Jesus represents a change in perspective toward the law.  “Do not think that I have come to abolish the law or the prophets.  I have not come to abolish but to fulfill.”  You see – true to my human heritage, my perspective toward the homework law was one of strict compliance.  And that got me trouble.  Why?  Because I was failing to embrace the purpose of the law – to engender in me the virtue of responsibility, to teach me to value learning, so form me into a person who wanted to do what was necessary to improve myself.  To get me there, we had to add ‘bring all the homework you are assigned home’ to ‘finish all the homework you bring home’.  Just like God had to add rules and regulations about what could and could not be done on the Sabbath to the 3rd Commandment. 

When it comes to ‘the law’, Jesus comes to fulfill it by changing our fundamental perspective toward the law from compliance to obedience.  “Whoever obeys and teaches these commandments will be called the greatest in the Kingdom of Heaven.”  Obedience – getting completely on board with the law and the law-giver and the ultimate transformative purpose of the law – that’s how we fulfill the law.

//

For next couple of days our Gospel readings will help us see (and hopefully respond to) this groundbreaking idea in the particular examples Jesus will give us using the ‘you have heard that it was said – But I say to you’ formula.  That could easily be translated into ‘the insufficient notion of compliance means x – but obedience looks like y’.  You see – Jesus comes to bring us into a relationship with God and God’s law that will change our hearts and minds to be more in tune with God’s love, God’s plan, and the fulfillment of all our true desires in perfect relationship with Him.  Compliance is about me – finding a way to do what I want, how I want to do it, when I want to do it; compliance is a self-centered and selfish bobbing and weaving through the loopholes in the law.  Obedience is about God – coming into harmony with Divine Love.  Oboedire .  Ob – to turn toward, to orient oneself completely in the direction of…audirehearing.  A completely receptive posture toward God.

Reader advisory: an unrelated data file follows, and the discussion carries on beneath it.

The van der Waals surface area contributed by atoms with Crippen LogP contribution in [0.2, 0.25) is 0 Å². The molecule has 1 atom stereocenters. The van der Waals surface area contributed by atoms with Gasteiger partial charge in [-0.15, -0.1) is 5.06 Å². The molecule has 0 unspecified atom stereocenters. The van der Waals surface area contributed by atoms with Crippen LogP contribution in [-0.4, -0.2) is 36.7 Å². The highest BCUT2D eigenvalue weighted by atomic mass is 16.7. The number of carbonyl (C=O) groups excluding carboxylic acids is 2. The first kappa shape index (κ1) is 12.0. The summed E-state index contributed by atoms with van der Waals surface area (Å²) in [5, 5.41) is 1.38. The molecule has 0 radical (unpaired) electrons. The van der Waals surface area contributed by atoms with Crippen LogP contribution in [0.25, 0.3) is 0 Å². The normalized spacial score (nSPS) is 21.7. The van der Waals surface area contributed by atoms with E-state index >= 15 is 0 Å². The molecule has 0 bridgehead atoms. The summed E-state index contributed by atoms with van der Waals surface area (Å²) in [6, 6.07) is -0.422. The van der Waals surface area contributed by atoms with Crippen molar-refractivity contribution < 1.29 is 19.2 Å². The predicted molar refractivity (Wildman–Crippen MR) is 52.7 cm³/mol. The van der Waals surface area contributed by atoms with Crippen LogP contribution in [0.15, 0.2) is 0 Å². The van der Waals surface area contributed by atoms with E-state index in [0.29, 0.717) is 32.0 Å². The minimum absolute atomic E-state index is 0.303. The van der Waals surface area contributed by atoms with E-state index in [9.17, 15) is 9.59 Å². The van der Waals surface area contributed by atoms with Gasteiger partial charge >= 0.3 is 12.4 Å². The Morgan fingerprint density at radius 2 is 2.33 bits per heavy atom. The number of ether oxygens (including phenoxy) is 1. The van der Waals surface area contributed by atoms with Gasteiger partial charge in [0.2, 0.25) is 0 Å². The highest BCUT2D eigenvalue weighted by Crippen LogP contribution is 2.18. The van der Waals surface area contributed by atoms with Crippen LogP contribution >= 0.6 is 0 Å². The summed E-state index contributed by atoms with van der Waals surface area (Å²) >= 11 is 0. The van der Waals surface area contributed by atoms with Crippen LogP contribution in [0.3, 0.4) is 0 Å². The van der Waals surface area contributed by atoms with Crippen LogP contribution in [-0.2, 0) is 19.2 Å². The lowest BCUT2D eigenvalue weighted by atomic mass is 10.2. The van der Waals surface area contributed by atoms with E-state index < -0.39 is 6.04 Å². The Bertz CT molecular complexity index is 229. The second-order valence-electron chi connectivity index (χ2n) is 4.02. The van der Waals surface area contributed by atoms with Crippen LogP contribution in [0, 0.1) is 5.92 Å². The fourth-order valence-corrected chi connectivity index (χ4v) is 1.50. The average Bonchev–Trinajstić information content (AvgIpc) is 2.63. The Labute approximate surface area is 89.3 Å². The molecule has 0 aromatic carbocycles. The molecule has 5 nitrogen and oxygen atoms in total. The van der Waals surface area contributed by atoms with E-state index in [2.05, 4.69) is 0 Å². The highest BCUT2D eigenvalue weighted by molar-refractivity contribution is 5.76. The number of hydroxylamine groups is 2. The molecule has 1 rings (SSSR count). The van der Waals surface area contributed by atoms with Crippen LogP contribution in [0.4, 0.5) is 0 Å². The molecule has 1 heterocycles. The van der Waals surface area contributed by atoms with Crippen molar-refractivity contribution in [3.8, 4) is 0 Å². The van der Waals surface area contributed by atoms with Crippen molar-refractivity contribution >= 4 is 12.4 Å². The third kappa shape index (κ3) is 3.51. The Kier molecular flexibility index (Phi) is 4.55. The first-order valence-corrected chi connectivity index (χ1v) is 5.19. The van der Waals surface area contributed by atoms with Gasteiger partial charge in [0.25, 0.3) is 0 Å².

//

Whoever obeys and teaches these commandments will be called greatest in the kingdom of heaven.  I wonder – what’s our posture toward God’s law, toward the Church’s authentic and divinely inspired teaching of that law?  In the confessional – as a penitent or even as a confessor – are we living in the loopholes, or striving to orient ourselves toward the transformation of heart that Jesus’ fulfillment of the law hopes to bring about.  (Don’t get me wrong – we can’t ever let go of the letter of the law, that’s at least where it starts – and ‘not the smallest letter or the smallest part of a letter will pass from the law – Jesus didn’t come to permit non-compliance – ‘whoever breaks one of the least of these commandments and teachers other to do so will be called least in the Kingdom of Heaven’.  He just wants our compliance to become obedience.)  As teachers of the law in relationship with The Master Teacher, do we zero in on dotting the I’s and crossing the T’s so much that we fail to teach, model, encourage, and empower obedience?

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“Whoever obeys and teaches these commandments will be called the greatest in the Kingdom of Heaven.”

1 comment:

Peggy Carter said...

Excellent!! Very good analogy. You personally did a GREAT job of getting with 'the program'.